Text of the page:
Relatively Serious Comics Reviews: Red Eye, Black Eye
Most of the time that I indulge my delusions of critical grandeur with a Relatively Serious Review, it's because I've managed to con a publisher into actually sending me a free copy of something with that express purpose in mind. Occasionally, though--like after I read the incredible Kurosagi Corpse Delivery Service--I'll find something so awesome that I feel like I have no choice but to let people know about it.
K. Thor Jensen's Red Eye, Black Eye is one of the latter.
Like a lot of people, I first became aware of K. Thor Jensen as the co-founder of Portal of Evil. For anyone who's ever read one of my reviews of Tarot, it should come as no surprise that I have a pretty healthy interest in the hilariously awful corners of the internet, and I still consider my first exposure to the works of the inimitable David Gonterman as a defining moment in my career as a conoisseur of the horrible.
So needless to say, Thor's always been one of those guys that I've been aware of--and ostensibly a fan of--and yet I somehow managed to completely miss the fact that he was coming out with a graphic novel until the day it came into the store. It ended up being a special order for Phil, who offered to let me borrow it when he was finished.
I did, and within 15 pages, I ordered one for myself. It is excellent.
At its heart, Red Eye, Black Eye is a phenomenally enjoyable travelogue of a modern-day hobo, telling the story of Jensen's road trip around the country after he finds himself in New York with no job, no apartment, and no girlfriend. He decides to buy a 60 day Greyhound Bus pass, and then bums around the country and staying with people he met on the internet, so as you might expect, it reads a lot like what I'd imagine Carnet de Voyage would be like if it was created by someone from Portal of Evil.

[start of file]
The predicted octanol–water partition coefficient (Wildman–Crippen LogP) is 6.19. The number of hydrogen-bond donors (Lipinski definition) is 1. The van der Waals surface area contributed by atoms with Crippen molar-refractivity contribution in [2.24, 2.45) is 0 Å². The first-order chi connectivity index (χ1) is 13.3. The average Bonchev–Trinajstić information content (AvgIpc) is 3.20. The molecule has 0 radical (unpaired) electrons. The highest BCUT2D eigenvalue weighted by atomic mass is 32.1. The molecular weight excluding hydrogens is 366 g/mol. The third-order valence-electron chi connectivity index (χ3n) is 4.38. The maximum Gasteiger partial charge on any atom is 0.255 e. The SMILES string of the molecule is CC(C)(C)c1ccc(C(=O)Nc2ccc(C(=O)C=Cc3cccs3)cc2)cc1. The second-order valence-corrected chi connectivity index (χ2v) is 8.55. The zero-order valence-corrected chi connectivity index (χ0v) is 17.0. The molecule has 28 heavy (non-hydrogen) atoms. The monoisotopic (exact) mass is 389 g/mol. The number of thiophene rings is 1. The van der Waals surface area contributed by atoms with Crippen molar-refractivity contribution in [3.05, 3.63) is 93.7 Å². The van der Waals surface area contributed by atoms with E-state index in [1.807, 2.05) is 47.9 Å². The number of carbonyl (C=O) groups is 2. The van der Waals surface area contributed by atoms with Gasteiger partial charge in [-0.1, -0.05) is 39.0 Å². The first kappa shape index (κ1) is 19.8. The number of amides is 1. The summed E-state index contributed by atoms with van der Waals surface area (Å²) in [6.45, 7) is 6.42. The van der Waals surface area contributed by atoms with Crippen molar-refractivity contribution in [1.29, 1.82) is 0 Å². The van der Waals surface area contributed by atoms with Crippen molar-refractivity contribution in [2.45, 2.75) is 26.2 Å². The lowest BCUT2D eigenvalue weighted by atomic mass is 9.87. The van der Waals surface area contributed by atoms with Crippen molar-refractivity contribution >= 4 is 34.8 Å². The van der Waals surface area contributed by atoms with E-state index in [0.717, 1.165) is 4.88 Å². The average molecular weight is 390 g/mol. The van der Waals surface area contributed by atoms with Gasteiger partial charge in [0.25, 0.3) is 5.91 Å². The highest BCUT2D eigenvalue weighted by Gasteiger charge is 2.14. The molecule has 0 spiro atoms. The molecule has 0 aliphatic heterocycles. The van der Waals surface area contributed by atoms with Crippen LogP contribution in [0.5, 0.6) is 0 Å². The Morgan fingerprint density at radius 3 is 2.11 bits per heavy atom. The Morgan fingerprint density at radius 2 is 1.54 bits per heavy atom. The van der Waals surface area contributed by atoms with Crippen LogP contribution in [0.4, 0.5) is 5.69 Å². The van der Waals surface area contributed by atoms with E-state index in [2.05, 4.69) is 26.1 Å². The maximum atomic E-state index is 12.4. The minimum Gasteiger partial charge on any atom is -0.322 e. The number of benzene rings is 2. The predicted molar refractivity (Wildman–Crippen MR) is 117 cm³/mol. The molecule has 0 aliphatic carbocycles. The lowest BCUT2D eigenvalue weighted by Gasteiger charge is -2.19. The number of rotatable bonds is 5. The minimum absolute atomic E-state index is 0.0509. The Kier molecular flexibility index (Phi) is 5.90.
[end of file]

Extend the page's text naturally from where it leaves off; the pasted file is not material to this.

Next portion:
But it's not just Jensen's stoy, and that's one of the many things that makes it excellent. Everyone he stays with through the course of two months on the road has a story of their own, from ghost stories to anecdotes about weird coworkers and the almost-mandatory College Roommate From Hell, and they weave into his own odyssey as he wanders around the country kicking up hijinks and worrying about whether his landlady's going to bounce another check and leave him destitute.
The idea that everyone, whether they spend their time dragging Jensen around on a flaming couch through the mud flats of Alabama or just drinking a lot and writing term papers in Austin, has a great story in their life is a no-brainer, but Jensen presents them in such an incredibly entertaining way that by the end of the book, I wanted to hop a bus myself and start interviewing strangers.
Fortunately, Red Eye, Black Eye makes that completely unnecessary.
It weighs in at 300 pages for $19.95 at your local shop--or a little less on Amazon--and it's worth every penny, but to quote LeVar Burton, you don't have to take my word for it. The same fifteen pages that convinced me are available as a free preview on Jensen's website, along with a bunch of other free comics like the absolutely fantastic "Teen MODOK."
And if that doesn't convince you to buy Jensen's work, nothing will.
More Relatively Serious Reviews:
| ALIEEN and Sardine in Outer Space |
| American Born Chinese |
| The Kurosagi Corpse Delivery Service, v.1 |